Cultural institutions in San Francisco continually search for new acquisitions. Alexis Coe brings you the most important, often wondrous, sometimes bizarre, and occasionally downright vexing finds each week.
At the San Francisco Zoo, a building that has not been used in over 40 years has just opened to the public, but what's inside has no precedent at all.
The first of its kind at the zoo, Kingdom Animalia: An Abstract Revelry is an 8-minute film by San Francisco based artist Henry Jackson. Through vivid impressions set to a receptive score, the film seamlessly moves through the changing seasons. The zoo is physically located near the beach, far away from extreme changes in weather, which shields us from observing how the animals instinctively adapt to snow on the ground or sweltering heat.
Jackson spent over two years at the zoo, watching the animals from a distance as they went about their business, considering how they spent their days. He consulted with staff members, including zookeepers and curators, who generously shared their time and expertise. The resulting film is mesmerizing, full of tension and wonder, felt perhaps most as the dreamlike peacock flutters away until finally, and fully, extending its feathers triumphantly.
"Painting is a solitary endeavor," Jackson explained, "Film is a collaborative process with a lot of moving parts. My vision was to fuse the two together resulting in a metaphysical fantasy of animal behavior and their ever changing environments."
Truth be told, if it were not for the smell, one might forget they were at the zoo at all: Jackson's video and sound art installation would not seem out of place at SFMOMA.
Jackson, who was an artist-in-residence at the de Young, has exhibited his oil paintings around the world, but had previously appreciated film from a distance. He credits the support of executive director Tanya M. Peterson and the Bernard Osher Foundation for enabling him to explore computer and video technology in the zoo. Jackson embraced the new medium while incorporating his known style as a painter, full of expression and abstract figuration.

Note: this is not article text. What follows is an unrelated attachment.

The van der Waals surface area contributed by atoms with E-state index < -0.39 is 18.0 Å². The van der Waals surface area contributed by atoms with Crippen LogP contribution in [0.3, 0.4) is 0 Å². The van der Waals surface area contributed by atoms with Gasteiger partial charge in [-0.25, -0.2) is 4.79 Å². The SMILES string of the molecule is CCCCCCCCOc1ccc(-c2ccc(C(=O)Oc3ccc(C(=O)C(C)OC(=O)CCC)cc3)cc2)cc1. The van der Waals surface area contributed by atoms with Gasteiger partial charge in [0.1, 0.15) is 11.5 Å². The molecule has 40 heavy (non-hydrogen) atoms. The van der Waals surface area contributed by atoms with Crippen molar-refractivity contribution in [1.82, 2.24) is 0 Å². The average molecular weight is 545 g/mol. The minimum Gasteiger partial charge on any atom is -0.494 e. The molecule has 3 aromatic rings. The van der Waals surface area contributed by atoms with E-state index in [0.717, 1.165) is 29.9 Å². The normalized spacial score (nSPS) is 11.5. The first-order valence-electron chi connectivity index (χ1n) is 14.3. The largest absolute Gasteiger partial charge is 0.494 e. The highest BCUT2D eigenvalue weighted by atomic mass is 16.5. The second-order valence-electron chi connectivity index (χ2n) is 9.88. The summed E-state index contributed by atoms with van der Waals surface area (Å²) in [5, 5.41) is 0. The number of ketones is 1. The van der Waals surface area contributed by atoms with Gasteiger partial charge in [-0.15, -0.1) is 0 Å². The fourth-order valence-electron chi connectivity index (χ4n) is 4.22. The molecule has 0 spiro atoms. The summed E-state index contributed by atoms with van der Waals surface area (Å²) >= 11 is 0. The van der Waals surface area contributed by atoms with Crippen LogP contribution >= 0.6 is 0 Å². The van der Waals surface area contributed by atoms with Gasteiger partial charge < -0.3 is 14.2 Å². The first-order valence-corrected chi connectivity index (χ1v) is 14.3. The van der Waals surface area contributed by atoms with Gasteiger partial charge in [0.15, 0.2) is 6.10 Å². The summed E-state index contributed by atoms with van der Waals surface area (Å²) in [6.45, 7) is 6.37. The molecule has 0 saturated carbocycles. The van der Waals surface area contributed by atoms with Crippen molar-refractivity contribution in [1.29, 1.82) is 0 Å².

Of course, there was the issue of where to put the installation once it was finished. The zoo lacked an infrastructure to place it in, so Peterson and Jackson lit out on foot, exploring unused buildings on the property. On one such walk, Jackson spotted the Pachyderm building. Closed to the public, it was in dire need of "beautification," a sentiment that was included in Jackson's proposal for funding.
Kingdom Animalia is now on view in the newly renovated Pachyderm building. This is just the beginning of an exciting time at the zoo, as it seeks to repurpose underutilized areas with an eye towards engaging the local arts community, ultimately fostering new relationships and audiences. Jackson's film marks the first Artist in Residency Project commissioned by the zoo, a sign of great things to come. <<<
I had seen work being done on the Pachyderm building in the past few months. I thought they were just painting it (and blogged about the awful choices in color they chose). Its far worse than that. While I support the idea of renovating buildings and other areas, I support it in regard to updating the homes of the Animals. This is outrageous!
Once again, something being done at the Zoo that doesn't have anything to with helping the Animals and everything to do with catering to Humans. This particular venture is not surprising in anyway, as it leads to the "socialite cocktail party mentality" of the Zoo Director, as well her style of fundraising which promotes "new" instead of helping better the existing. This is why Wishbone never got grass.
Hope Gauhati (Asian Rhino who lives in the Pachyderm Building) enjoys the movie.